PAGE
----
History of the Tea Party
The term “tea party” has long been associated with the Boston Tea Party of 1773. Patriots disguised as Native Americans tossed an entire cargo of tea into Boston Harbor to protest onerous taxes imposed by the British government.
Several events of national prominence took place in early 2009, which developed into the modern-day Tea Party movement.
On January 19, 2009 Graham Makohoniun, a stock trader, challenged people to mail tea bags to United States Senators and Representatives in protest of the mortgage bailout.
A Seattle housewife and blogger, Keli Carender, blasted the airwaves with her plea to send tea bags to the White House as a protest to President Obama’s $750 billion stimulus package.
On February 19, CNBC’s Rick Santelli called for another “tea party” from the floor of Chicago’s Mercantile Exchange. He encouraged people to send tea bags to Congress and Senate members to protest the bailout for mortgages. His speech became an instant success.
The idea of the Tea Party became a grass-roots movement that quickly spread across the country. The energy that this organization has displayed has been a phenomenon of our time.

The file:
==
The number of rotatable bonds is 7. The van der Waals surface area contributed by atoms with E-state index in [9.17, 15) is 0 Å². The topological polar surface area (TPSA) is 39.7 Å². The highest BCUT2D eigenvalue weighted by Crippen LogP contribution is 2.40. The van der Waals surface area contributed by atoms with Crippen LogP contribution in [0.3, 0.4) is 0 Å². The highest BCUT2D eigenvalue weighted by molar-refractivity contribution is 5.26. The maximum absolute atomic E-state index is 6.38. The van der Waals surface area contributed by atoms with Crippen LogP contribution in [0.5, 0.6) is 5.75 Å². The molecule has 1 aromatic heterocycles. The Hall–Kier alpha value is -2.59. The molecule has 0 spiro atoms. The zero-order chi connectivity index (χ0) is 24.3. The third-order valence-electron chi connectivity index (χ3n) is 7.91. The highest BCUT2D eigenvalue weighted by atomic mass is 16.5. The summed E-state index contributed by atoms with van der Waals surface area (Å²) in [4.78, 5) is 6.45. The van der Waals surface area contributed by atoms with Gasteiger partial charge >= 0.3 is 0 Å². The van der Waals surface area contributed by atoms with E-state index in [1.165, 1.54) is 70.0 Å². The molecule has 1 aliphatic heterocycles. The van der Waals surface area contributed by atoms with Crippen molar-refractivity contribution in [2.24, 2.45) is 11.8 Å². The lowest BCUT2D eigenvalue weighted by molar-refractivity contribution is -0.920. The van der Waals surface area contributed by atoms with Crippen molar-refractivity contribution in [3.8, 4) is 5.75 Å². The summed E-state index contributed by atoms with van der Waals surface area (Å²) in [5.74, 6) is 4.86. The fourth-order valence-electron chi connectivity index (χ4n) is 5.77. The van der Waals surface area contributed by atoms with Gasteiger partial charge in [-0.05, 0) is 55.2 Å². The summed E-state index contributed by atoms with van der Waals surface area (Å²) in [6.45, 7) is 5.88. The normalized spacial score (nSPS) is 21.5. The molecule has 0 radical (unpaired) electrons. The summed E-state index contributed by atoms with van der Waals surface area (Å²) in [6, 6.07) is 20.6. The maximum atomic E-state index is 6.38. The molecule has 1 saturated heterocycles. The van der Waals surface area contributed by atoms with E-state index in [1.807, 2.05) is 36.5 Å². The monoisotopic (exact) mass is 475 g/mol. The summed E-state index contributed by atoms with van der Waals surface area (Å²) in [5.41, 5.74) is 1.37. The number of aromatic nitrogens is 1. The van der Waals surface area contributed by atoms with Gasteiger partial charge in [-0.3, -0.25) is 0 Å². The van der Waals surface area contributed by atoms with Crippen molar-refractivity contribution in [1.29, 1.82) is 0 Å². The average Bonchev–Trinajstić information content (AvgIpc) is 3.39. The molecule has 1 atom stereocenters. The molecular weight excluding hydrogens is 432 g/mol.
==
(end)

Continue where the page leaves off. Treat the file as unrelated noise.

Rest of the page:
What is the Tea Party?
The purpose of the Tea Party is to restore honor, integrity, and values to our nation’s government.
Most Tea Parties have a common theme to motivate, organize, mobilize, and educate citizens into activism to preserve the principles set forth in the Constitution for the United States of America.
All Tea Party members oppose any form of a Socialist government and reject the concept of redistribution of wealth.
These are the three core Tea Party values:
Other areas of concern are preserving Second Amendment rights, maintaining a strong military, following immigration guidelines set forth in the Constitution, repealing the health care bill, preventing Cap and Trade legislation, ending pork barrel projects, and protecting all of our freedoms.
A very important aspect of all Tea Party groups is to publish the platforms and voting records of candidates running for national offices. Educating the public in order for them to make better choices is a key element to restoring integrity to our government.
Tea Parties are made up of like-minded individuals from all races, ages, and socio-economic groups. They are Democrats, Republicans, Independents and Libertarians. Even though it is commonly thought and publicized, the Tea Party IS NOT an affiliate of the Republican Party.